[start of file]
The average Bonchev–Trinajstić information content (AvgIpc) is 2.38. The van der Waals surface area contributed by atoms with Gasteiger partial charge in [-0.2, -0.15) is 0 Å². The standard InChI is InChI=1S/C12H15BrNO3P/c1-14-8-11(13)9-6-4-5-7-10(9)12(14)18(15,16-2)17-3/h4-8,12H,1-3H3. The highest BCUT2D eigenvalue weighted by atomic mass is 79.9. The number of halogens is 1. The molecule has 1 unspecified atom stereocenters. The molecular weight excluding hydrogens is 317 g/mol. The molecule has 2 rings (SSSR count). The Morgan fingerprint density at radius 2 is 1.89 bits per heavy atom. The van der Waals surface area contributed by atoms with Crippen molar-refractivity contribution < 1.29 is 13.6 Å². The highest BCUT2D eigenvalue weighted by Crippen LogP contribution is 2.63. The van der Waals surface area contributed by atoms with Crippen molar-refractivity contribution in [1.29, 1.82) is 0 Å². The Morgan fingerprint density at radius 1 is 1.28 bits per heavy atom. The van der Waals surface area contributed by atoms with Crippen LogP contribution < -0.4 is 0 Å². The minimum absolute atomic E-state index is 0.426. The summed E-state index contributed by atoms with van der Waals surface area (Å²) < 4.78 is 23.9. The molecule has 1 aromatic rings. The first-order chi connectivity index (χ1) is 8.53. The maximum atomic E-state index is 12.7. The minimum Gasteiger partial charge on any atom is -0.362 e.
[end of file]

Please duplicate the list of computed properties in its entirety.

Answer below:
The average Bonchev–Trinajstić information content (AvgIpc) is 2.38. The van der Waals surface area contributed by atoms with Gasteiger partial charge in [-0.2, -0.15) is 0 Å². The standard InChI is InChI=1S/C12H15BrNO3P/c1-14-8-11(13)9-6-4-5-7-10(9)12(14)18(15,16-2)17-3/h4-8,12H,1-3H3. The highest BCUT2D eigenvalue weighted by atomic mass is 79.9. The number of halogens is 1. The molecule has 1 unspecified atom stereocenters. The molecular weight excluding hydrogens is 317 g/mol. The molecule has 2 rings (SSSR count). The Morgan fingerprint density at radius 2 is 1.89 bits per heavy atom. The van der Waals surface area contributed by atoms with Crippen molar-refractivity contribution < 1.29 is 13.6 Å². The highest BCUT2D eigenvalue weighted by Crippen LogP contribution is 2.63. The van der Waals surface area contributed by atoms with Crippen molar-refractivity contribution in [1.29, 1.82) is 0 Å². The Morgan fingerprint density at radius 1 is 1.28 bits per heavy atom. The van der Waals surface area contributed by atoms with Crippen LogP contribution < -0.4 is 0 Å². The minimum absolute atomic E-state index is 0.426. The summed E-state index contributed by atoms with van der Waals surface area (Å²) < 4.78 is 23.9. The molecule has 1 aromatic rings. The first-order chi connectivity index (χ1) is 8.53. The maximum atomic E-state index is 12.7. The minimum Gasteiger partial charge on any atom is -0.362 e.